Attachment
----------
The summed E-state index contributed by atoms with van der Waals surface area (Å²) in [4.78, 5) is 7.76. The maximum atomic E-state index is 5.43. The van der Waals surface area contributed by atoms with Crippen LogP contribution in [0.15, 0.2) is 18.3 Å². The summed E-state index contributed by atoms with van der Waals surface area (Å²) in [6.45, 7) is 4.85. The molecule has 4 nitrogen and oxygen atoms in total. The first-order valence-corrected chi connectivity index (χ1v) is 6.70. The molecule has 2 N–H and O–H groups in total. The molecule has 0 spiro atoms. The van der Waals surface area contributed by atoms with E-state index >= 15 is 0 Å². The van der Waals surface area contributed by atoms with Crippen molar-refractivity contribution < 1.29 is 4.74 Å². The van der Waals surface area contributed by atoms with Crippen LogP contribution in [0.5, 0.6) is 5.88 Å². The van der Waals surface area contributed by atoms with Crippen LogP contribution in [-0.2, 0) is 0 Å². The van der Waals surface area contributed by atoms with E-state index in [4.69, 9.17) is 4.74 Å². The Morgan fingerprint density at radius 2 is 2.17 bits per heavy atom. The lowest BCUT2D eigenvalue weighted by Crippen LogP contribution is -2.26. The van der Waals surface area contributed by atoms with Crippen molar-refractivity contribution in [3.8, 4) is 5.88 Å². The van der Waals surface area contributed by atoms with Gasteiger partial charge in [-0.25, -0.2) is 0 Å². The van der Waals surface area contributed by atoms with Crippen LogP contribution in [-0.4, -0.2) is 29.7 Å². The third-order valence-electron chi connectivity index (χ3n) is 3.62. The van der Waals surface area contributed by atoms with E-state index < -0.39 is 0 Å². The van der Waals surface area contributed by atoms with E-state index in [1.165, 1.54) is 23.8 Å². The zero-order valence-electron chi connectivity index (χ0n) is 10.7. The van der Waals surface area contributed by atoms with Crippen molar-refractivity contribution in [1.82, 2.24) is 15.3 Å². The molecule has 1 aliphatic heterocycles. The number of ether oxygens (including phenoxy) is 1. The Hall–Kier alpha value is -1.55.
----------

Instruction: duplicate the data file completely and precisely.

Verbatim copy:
The summed E-state index contributed by atoms with van der Waals surface area (Å²) in [4.78, 5) is 7.76. The maximum atomic E-state index is 5.43. The van der Waals surface area contributed by atoms with Crippen LogP contribution in [0.15, 0.2) is 18.3 Å². The summed E-state index contributed by atoms with van der Waals surface area (Å²) in [6.45, 7) is 4.85. The molecule has 4 nitrogen and oxygen atoms in total. The first-order valence-corrected chi connectivity index (χ1v) is 6.70. The molecule has 2 N–H and O–H groups in total. The molecule has 0 spiro atoms. The van der Waals surface area contributed by atoms with E-state index >= 15 is 0 Å². The van der Waals surface area contributed by atoms with Crippen molar-refractivity contribution < 1.29 is 4.74 Å². The van der Waals surface area contributed by atoms with Crippen LogP contribution in [0.5, 0.6) is 5.88 Å². The van der Waals surface area contributed by atoms with Crippen LogP contribution in [-0.2, 0) is 0 Å². The van der Waals surface area contributed by atoms with E-state index in [4.69, 9.17) is 4.74 Å². The Morgan fingerprint density at radius 2 is 2.17 bits per heavy atom. The lowest BCUT2D eigenvalue weighted by Crippen LogP contribution is -2.26. The van der Waals surface area contributed by atoms with Crippen molar-refractivity contribution in [3.8, 4) is 5.88 Å². The van der Waals surface area contributed by atoms with Gasteiger partial charge in [-0.25, -0.2) is 0 Å². The van der Waals surface area contributed by atoms with Crippen LogP contribution in [-0.4, -0.2) is 29.7 Å². The third-order valence-electron chi connectivity index (χ3n) is 3.62. The van der Waals surface area contributed by atoms with E-state index < -0.39 is 0 Å². The van der Waals surface area contributed by atoms with E-state index in [1.165, 1.54) is 23.8 Å². The zero-order valence-electron chi connectivity index (χ0n) is 10.7. The van der Waals surface area contributed by atoms with Crippen molar-refractivity contribution in [1.82, 2.24) is 15.3 Å². The molecule has 1 aliphatic heterocycles. The number of ether oxygens (including phenoxy) is 1. The Hall–Kier alpha value is -1.55.